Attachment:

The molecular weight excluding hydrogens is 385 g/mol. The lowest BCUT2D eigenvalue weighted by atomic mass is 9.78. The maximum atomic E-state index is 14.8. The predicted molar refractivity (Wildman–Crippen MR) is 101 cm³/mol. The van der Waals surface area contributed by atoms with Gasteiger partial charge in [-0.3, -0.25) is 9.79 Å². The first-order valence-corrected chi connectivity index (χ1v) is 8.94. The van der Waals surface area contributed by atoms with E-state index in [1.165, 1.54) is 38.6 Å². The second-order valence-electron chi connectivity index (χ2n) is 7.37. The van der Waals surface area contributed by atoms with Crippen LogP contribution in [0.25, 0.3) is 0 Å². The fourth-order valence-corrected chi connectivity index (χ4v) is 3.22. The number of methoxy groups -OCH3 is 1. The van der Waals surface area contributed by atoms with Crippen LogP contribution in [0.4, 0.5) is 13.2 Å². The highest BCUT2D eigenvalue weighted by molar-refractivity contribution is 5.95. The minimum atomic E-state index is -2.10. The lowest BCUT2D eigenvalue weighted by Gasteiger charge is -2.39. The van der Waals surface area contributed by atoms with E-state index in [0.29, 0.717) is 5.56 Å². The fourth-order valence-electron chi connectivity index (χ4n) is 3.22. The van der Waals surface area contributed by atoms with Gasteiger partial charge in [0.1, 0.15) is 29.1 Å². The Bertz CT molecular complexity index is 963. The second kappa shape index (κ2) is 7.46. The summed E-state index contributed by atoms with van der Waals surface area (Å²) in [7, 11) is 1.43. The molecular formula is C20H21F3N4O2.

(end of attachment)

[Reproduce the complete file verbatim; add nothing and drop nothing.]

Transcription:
The molecular weight excluding hydrogens is 385 g/mol. The lowest BCUT2D eigenvalue weighted by atomic mass is 9.78. The maximum atomic E-state index is 14.8. The predicted molar refractivity (Wildman–Crippen MR) is 101 cm³/mol. The van der Waals surface area contributed by atoms with Gasteiger partial charge in [-0.3, -0.25) is 9.79 Å². The first-order valence-corrected chi connectivity index (χ1v) is 8.94. The van der Waals surface area contributed by atoms with E-state index in [1.165, 1.54) is 38.6 Å². The second-order valence-electron chi connectivity index (χ2n) is 7.37. The van der Waals surface area contributed by atoms with Crippen LogP contribution in [0.25, 0.3) is 0 Å². The fourth-order valence-corrected chi connectivity index (χ4v) is 3.22. The number of methoxy groups -OCH3 is 1. The van der Waals surface area contributed by atoms with Crippen LogP contribution in [0.4, 0.5) is 13.2 Å². The highest BCUT2D eigenvalue weighted by molar-refractivity contribution is 5.95. The minimum atomic E-state index is -2.10. The lowest BCUT2D eigenvalue weighted by Gasteiger charge is -2.39. The van der Waals surface area contributed by atoms with E-state index in [0.29, 0.717) is 5.56 Å². The fourth-order valence-electron chi connectivity index (χ4n) is 3.22. The van der Waals surface area contributed by atoms with Gasteiger partial charge in [0.1, 0.15) is 29.1 Å². The Bertz CT molecular complexity index is 963. The second kappa shape index (κ2) is 7.46. The summed E-state index contributed by atoms with van der Waals surface area (Å²) in [7, 11) is 1.43. The molecular formula is C20H21F3N4O2.